Posted in Daily, Food, Quotes

Evolution of Pastry

“All food starting with p is comfort food: pasta, potato chips, pretzels, peanut butter, pastrami, Pizza, pastry.” Sara Paretsky

One of the most difficult comfort foods to master in the kitchen is the pastry. Unlike regular cuisine, all the measures have to be in exact precision, proportion as well as timing. Too much and too little handling damages it. Despite all this, mastering few types of pastry gives every “home kitchen cook” a profound sense of accomplishment as well as delightful treats on holidays for the entire family.

Pastry is different from cooking because you have to consider the chemistry, beauty and flavor. It’s not just sugar and eggs thrown together. I tell my pastry chefs to be in tune for all of this. You have to be challenged by using secret or unusual ingredients. Ron Ben-Israel

A dough of flour, water and shortening (solid fats, including butter) that may be savoury or sweetened is what encompasses pastry. From sweet to savoury, many kinds of baked products are made of ingredients such as flour, sugar, milk, butter, shortening, baking powder and eggs, although the sweeter version are often known as baker’s confectionery. Pies, tarts, quiches and pasties are the common pastry dishes with minor variations that come under their labeling. Today with ready-made pastry dough available, homemade pastry as become a little easy especially when schedules gets a bit hectic.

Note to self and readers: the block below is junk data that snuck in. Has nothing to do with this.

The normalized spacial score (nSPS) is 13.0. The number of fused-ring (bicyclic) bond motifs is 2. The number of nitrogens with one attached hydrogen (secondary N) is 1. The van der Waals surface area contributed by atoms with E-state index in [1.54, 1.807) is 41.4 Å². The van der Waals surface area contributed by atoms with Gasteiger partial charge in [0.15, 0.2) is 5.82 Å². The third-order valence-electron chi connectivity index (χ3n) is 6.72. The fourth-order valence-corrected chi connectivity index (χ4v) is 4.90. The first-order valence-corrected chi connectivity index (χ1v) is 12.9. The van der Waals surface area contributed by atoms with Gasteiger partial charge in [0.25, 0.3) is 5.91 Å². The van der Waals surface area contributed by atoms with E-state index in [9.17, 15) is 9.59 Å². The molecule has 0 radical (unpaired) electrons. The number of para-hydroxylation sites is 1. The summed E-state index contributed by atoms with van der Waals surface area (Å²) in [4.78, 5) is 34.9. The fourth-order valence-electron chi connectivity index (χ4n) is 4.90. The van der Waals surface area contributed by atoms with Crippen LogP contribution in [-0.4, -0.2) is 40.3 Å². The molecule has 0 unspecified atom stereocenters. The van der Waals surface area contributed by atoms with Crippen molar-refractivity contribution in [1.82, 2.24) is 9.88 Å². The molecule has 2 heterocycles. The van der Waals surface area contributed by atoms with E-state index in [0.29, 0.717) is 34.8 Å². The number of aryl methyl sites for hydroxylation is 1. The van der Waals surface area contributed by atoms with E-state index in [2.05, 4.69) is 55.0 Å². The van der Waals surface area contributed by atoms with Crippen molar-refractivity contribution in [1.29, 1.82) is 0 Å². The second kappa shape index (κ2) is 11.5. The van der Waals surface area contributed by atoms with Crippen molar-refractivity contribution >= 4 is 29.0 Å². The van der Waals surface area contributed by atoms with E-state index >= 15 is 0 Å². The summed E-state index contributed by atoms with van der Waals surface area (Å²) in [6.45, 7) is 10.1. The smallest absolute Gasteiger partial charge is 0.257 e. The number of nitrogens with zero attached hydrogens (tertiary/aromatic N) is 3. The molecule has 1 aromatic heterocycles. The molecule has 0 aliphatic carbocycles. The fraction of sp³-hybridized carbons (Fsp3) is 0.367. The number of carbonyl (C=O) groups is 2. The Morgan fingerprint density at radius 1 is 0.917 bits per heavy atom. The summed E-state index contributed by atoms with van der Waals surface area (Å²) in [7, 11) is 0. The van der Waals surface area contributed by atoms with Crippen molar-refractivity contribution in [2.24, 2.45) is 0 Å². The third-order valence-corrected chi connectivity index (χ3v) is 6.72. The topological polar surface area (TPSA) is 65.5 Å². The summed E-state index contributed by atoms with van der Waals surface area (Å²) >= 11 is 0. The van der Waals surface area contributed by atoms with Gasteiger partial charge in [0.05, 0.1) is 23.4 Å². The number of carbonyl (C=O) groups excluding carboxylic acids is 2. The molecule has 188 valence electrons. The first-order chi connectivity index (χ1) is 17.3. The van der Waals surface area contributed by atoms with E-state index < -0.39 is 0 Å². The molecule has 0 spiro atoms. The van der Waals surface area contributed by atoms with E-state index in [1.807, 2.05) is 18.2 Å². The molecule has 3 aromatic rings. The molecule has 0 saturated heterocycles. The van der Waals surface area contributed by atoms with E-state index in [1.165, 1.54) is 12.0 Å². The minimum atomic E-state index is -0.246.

To make a full-blooded puff pastry, you need time, you need patience, and you need precision. It’s all about the lamination: it’s all about building up the layers of butter, dough, butter, dough; as the butter melts, it creates steam, and that brings up the layers of the two doughs apart from each other, and that’s what gives it the rise. Paul Hollywood

From shortcrust pastry to puff pastries, the evolution of various varieties has been synchronous with time, tradition, locale flavours and culture. Like many of the desserts, the tradition of pastry making started off as early as the era of Egyptians, Phoenicians, Greeks and Romans. Although the initial pastry covers over dishes were not meant to be eaten but used for baking to keep the juices in. The medieval cuisine of Europe had a breakthrough with pastry chefs using shortening and butter to make stiff pastries as well as newer techniques like the raised hot water crust initiated in the 14th century. Unlike the earlier processes which had used oil, causing the pastry to lose its stiffness. Towards middle of 16th century pastry recipes have been written, adopted and altered to the local flavour and availability.